Saturday, December 4, 2010

Adelle Davis

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Eat breakfast like a king, lunch like a prince, and dinner like a pauper.

Since  learning about nutrition and how it effects my body composition and physique, I have come to embrace this philosophy. It is definitely not the American lifestyle though, so it can be a challenge most of the time.

Most of us have heard the quote above, but few know who to attribute it to. The quote is a wise one when attempting to keep body fat to a minimum, you should fill up early in the day, not late at night. 

The picture is a fish stew I made, and it is inexpensive and wonderful. You can write me if you really want a detailed recipe, but is is basically white fish, any shell fish (I use what looks good at the time), tomatoes, fish both, saffron, salt, pepper, onions, bay leaves and parsley. I like to add some beans to it for a starch, but it isn't really part of it. 

Those not watching their calories can dip in lots of crusty bread!

Other food for thought from Adelle Davis:

“To say that obesity is caused by merely consuming too many calories is like saying that the only cause of the American Revolution was the Boston Tea Party.”

“If this country is to survive, the best-fed-nation myth had better be recognized for what it is: propaganda designed to produce wealth but not health”

 “Thousands upon thousands of persons have studied disease. Almost no one has studied health.”

"Since we spend approximately a thousand hours a year eating our meals, they should be pleasant hours”

 “As I see it, every day you do one of two things: build health or produce disease in yourself. “

“We are indeed much more than what we eat, but what we eat can nevertheless help us to be much more than what we are.”

Adelle Davis, one of the country’s best known nutritionists, was born in 1904, and lived an active 70 years. In 1938 she received her Masters from Purdue University , graduated from University of California at Berkeley , and took postgraduate work at Columbia University and the University of California at Los Angeles before receiving her Master of Science degree in biochemistry from the University of Southern California Medical School . Throughout her career, she worked with physicians, beginning in New York with dietetics training at Belluvue and Fordham Hospitals, her first job at the Judson Health Clinic.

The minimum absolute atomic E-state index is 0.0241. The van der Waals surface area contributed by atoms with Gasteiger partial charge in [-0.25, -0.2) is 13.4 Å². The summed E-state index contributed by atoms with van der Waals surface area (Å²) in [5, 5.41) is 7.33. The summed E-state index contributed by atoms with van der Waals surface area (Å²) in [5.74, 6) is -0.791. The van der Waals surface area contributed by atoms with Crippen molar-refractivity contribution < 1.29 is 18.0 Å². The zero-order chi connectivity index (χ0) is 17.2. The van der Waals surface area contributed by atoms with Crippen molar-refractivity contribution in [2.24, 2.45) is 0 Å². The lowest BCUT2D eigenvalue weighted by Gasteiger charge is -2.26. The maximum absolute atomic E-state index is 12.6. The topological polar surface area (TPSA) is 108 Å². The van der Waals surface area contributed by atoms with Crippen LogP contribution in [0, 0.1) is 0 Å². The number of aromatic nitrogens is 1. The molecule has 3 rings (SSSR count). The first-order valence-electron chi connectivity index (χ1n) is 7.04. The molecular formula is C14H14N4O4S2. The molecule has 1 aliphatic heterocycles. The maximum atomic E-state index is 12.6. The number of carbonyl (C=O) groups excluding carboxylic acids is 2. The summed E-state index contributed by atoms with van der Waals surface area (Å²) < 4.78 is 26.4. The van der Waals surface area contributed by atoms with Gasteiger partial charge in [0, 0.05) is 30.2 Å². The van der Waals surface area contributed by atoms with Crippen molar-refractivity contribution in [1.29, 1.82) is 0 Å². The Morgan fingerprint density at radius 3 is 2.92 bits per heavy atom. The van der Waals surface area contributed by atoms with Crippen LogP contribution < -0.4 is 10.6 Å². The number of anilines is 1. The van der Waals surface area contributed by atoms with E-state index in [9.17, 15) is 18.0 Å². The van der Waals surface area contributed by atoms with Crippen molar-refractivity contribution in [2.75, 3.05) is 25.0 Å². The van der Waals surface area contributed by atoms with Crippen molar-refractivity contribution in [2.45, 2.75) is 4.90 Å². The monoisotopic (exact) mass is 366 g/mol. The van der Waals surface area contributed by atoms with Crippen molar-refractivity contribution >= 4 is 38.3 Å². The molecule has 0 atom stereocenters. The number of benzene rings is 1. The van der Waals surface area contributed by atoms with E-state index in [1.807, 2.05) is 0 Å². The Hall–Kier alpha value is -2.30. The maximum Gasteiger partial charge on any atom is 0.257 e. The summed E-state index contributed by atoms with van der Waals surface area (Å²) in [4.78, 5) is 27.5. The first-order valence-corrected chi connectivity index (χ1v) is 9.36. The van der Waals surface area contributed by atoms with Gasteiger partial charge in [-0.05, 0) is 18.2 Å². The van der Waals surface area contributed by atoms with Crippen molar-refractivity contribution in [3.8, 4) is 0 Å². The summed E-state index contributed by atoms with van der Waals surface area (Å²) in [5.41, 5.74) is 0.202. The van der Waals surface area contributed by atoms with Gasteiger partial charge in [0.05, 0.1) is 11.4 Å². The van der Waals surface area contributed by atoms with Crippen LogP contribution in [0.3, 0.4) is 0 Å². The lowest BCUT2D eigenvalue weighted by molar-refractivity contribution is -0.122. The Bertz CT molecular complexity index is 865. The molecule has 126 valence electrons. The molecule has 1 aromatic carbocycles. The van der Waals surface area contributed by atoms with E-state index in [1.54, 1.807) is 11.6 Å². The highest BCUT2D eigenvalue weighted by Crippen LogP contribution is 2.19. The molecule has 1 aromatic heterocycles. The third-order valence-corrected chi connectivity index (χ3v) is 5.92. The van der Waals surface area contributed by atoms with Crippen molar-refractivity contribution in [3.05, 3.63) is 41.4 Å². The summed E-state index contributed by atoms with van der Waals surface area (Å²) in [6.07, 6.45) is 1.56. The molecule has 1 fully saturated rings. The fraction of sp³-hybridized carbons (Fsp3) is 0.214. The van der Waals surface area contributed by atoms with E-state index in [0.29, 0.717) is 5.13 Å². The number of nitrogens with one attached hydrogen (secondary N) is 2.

Later in Oakland, California and then in Los Angeles, she worked as a consulting nutritionist with physicians at the Alameda County Health Clinic and the William E. Branch Clinic in Hollywood as well as seeing patients referred to her by numerous specialists. After planning individual diets for more than 20,000 people suffering from almost every known disease, she gave up consulting work to devote her time to her family, writing, and lecturing.
Adelle Davis was the author of four best selling books: “Let’s Cook It Right”, “Let’s Have Healthy Children”, “Let’s Get Well”, and “Let’s Eat Right To Keep Fit”.

Adelle Davis was a visionary. When going back through her history it is amazing to realize the impact Adelle had on the most recent and popular diets that are the craze now. Dr. Barry Sears, author of “The Zone” speaks very highly of Adelle Davis and her impact on his discoveries. Thirty years ago Adelle Davis was a supporter of Dr. Atkins, founder of “The Atkins Diet”. Adelle Davis was the pioneer of the nutritional revolution. Her teachings and writings influenced people striving for health and wellness long before our time.

Adelle Davis’s Nutritional Philosophy

Adelle lived and wrote in the post-World War II era, which was enthralled with freedom of choice. The motto of the Health Food Movement, if indeed one of the many could be chosen, was “Freedom of Choice in Nutrition.” Blind freedom is “not freedom, but license”, and Adelle was determined that her clients and readers would not be in the dark about the scientific basis of nutritional education.

Adelle Davis gives us the kernel of the research in nutrition, based on experiments and scientific writings that she read voluminously and thoroughly. She received her Masters Degree in Biochemistry from the University of Southern California, and practiced professional nutritional counseling for 35 years, applying to thousands of cases, the solid scientific research she had made herself thoroughly responsible for.
Adelle Davis noted that the body does best when all of the known nutrients have been available, as well as fresh food sources for obtaining nutrients yet to be discovered by science. She writes so often, “When the diet is made adequate…” The key to this philosophy is knowing the amounts of nutrients that the body requires under given conditions, one can make educated decisions about what substances to include in the diet. This is true freedom of choice in nutrition. Without knowing the research, one cannot judge what amounts are necessary to avoid vitamin deficiencies.

The crux of her findings boil down to this: deficiencies in vitamins, mineral elements, or other nutrients can cause illness that is reversed when the nutrients are added to the diet in an educated way, and “when the diet is made adequate” in all other respects.
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